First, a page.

San Jose Councilmember David Cohen came out on top of a tight four-way primary in March 2020 and became the only candidate last year to unseat an incumbent. By ousting former Councilmember Lan Diep, Cohen’s victory shifted the City Council in favor of labor-aligned candidates.
Since taking office in January, Cohen, who represents District 4, which covers Alviso, Berryessa and North San Jose, has authored several homeless-related proposals, including a halt to encampment sweeps, COVID-19 vaccinations for homeless residents and proposals for transitional housing. His office is now working to identify encampments to provide sanitation and other city services to those sites.
“The primary objective is to find locations that are safe where we can provide services so that we can offer people places to go,” he said. “I don’t believe it’s the right thing to sweep people away unless they have somewhere else to be placed.”
Cohen said he spent his first few weeks in office creating a robust “customer service”-like outreach to residents to ensure messages and emails would be responded to quickly. He, along with colleague Dev Davis, also introduced a proposal to cut down on the length of council meetings to make them more efficient.
San José Spotlight sat down with Cohen to ask about his first 100 days on the City Council.
Q: What has been the most challenging part of the job?
A: The greatest challenge of the first 100 days has been starting up a council office during the era of COVID. We have had to ramp up without the benefit of having our team in the office together. That makes it hard to build a cohesive team, and we are missing out on building relationships with other council offices and learning from them. It also means our team can’t be out interacting directly with members of the community as much as we’d like.
Q: What has surprised you the most?
A: I’ve been surprised that as a council and as a city that we have had to combat the dramatic increase in acts of harassment and violence toward our AAPI community. In the wake of these alarming events, I’ve been reminded of how important it is to listen, learn and act with thoughtfulness, consideration and urgency. If there is a positive to be taken from all of this, it’s that our community has come together. I hope to continue to build on that foundation of connection and collaboration with the increasingly diverse constituents of District 4.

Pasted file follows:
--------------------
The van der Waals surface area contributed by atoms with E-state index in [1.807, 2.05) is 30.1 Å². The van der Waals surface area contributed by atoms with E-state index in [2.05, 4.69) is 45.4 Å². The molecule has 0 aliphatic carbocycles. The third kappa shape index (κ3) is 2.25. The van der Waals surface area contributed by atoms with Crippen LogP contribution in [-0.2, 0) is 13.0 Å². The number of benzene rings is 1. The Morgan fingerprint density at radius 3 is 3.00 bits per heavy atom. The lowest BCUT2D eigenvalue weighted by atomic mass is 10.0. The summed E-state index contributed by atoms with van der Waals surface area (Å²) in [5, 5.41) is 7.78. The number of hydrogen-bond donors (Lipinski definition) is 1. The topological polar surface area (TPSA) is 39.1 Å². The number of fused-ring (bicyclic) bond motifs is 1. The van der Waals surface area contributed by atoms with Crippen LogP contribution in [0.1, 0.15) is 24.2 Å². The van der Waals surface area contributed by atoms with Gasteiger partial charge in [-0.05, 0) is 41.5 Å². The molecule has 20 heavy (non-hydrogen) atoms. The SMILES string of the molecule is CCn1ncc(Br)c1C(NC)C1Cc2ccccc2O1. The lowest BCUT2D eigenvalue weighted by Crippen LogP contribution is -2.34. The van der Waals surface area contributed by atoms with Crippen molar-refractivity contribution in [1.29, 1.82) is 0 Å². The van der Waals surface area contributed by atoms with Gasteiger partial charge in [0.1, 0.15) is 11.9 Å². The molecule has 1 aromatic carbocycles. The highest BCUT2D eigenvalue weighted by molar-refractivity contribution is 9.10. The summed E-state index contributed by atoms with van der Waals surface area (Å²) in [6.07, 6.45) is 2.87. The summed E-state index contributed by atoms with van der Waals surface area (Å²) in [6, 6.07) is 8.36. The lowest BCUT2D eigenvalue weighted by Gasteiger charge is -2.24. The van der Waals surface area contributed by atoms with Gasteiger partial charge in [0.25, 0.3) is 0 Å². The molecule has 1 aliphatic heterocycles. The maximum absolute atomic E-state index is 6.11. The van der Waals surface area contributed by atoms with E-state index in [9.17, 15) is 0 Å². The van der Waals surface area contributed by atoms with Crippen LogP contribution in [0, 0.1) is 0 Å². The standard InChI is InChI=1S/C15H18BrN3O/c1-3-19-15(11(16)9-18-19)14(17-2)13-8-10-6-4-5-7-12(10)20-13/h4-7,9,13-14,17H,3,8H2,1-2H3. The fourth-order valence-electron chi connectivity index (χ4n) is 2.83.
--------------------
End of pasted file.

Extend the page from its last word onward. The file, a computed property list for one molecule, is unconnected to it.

Q: What are some of your longer-term goals for your first term?
A: We have policy goals and development goals for our community. We also need to get people healthy and make sure everyone’s vaccinated. We’re working on providing access to services people need so we can get back to normal as soon as possible.
We will continue to be accessible and have public meetings with members of the community. In the next few months, our other big focus is the city budget, making sure we’re actively engaged in what the needs of our district are so we can use the budget process to provide resources to improve the lives of our residents. We’ve put a lot of time as a district office into Alviso, which is an underserved part of our community that often gets overlooked. We’re just as focused on making sure they have access to parks and resources as other parts of the district already have. It’s important for us to make sure that all parts of our community get the services that they need.
Q: What is the biggest challenge facing your district so far?
A: In general, issues of neighborhood safety, blight, issues of cleanliness, making sure we have good traffic management and enforcement of traffic laws and trying to minimize speeding cars through neighborhoods and the prevalence of homelessness throughout our city and throughout our district. Those are themes that resonate throughout the entire district.